The author makes it clear that Alan Lee’s “conversion” is not heartfelt, which would be different. Still problematic, but different. No, he was a cynical Chinese businessman and abusive husband who was determined to “win” at all costs. And he still might. (However, we get a scene where Alan Lee’s mother claims she cooked this pork stew for him the week before he died…a true Muslim would not eat it…)
What’s Borneo Got To Do, Got to Do With It?
Alan Lee used to be the head of Lee Timber, a logging company which has been illegally logging forest reserve land in Borneo. Unfortunately, his cruel and cold little brother Lee Kian Min has taken over the company, which he’s really been running for years. Chelsea Liew’s housemaid is from Indonesia, as are lots of Malaysian servants and illegal immigrants. I didn’t get it. Were these countries not far apart? (Answer, no. One of the great pleasures of reading is learning things, and boy did I. Not only does one of the long Indonesian islands in the world’s biggest archipelago parallel the Malay peninsula, the island of Borneo is half owned by Malaysia.) But illegal logging isn’t all that Lee Timber is up to, the corporate villains. They’re also intimidating the indigenous Borneo tribe the Penan, and forcing them off their land. You know, so they can cut down all the trees and contribute to worldwide pollution. Awesome.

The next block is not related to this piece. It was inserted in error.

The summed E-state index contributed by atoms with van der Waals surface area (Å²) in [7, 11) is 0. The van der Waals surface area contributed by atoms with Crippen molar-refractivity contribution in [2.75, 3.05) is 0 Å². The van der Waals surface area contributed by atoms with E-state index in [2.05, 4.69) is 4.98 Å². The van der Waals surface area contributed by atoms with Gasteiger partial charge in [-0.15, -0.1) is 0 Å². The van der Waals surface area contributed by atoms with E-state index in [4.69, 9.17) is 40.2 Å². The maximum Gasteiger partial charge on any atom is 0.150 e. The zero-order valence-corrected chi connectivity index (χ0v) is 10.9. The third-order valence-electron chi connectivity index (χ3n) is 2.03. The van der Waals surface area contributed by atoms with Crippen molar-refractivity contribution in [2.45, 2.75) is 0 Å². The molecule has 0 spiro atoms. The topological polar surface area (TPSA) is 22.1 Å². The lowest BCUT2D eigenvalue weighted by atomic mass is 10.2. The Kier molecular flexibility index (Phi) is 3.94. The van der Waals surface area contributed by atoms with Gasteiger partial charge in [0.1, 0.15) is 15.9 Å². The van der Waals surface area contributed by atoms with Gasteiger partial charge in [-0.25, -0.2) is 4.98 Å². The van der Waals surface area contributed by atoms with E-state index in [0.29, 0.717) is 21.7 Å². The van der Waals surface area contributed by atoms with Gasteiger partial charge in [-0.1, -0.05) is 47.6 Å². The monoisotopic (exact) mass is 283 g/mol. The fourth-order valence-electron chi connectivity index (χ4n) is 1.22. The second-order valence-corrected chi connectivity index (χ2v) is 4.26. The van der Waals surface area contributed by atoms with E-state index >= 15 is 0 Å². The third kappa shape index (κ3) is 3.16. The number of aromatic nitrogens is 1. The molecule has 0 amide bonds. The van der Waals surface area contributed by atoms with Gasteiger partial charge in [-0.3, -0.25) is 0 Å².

Inspector Singh doesn’t think so. And his Malaysian counterpart, inspector Mohammed, who quotes Shakespeare only when he is good and pissed off, doesn’t think so either. When the men combine their cunning and experience to solve a murder, great things happen.
Along the way we meet Mrs. Wong, a brave and clever Chinese landlady with the intestinal fortitude to take on corrupt policemen along with the ironing, Alan Lee’s remorseful young Muslim girlfriend Sharifah who moves from being a victim to a force of nature, and a blue-eyed Englishman named Rupert who may just have the power, the contacts and the chutzpah to bring Lee Timber to its knees.
I enjoyed this murder mystery immensely. Although the back of the novel compares it to my close personal friend Colin Cotterill’s Laos cozy series featuring Siri Paibun, and also Alexander McCall Smith, I felt it was a bit darker than that. Still a great read. I understand that Inspector Singh travels to many countries–it just worked out well for me that this one was Malaysia, from Singapore.
PS–Of Backpackers & Ritzy Hotels
The novel mentions the Mandarin Oriental as THE place to stay in KL. My British friends Gary and Julia had told me that back in the day, THE place to stay in Singapore was the Raffles Hotel…the Raffles was the spot upon which the historic Singapore Sling was invented.
Rating: Five old-growth hardwood trees NOT chopped down in the rainforest!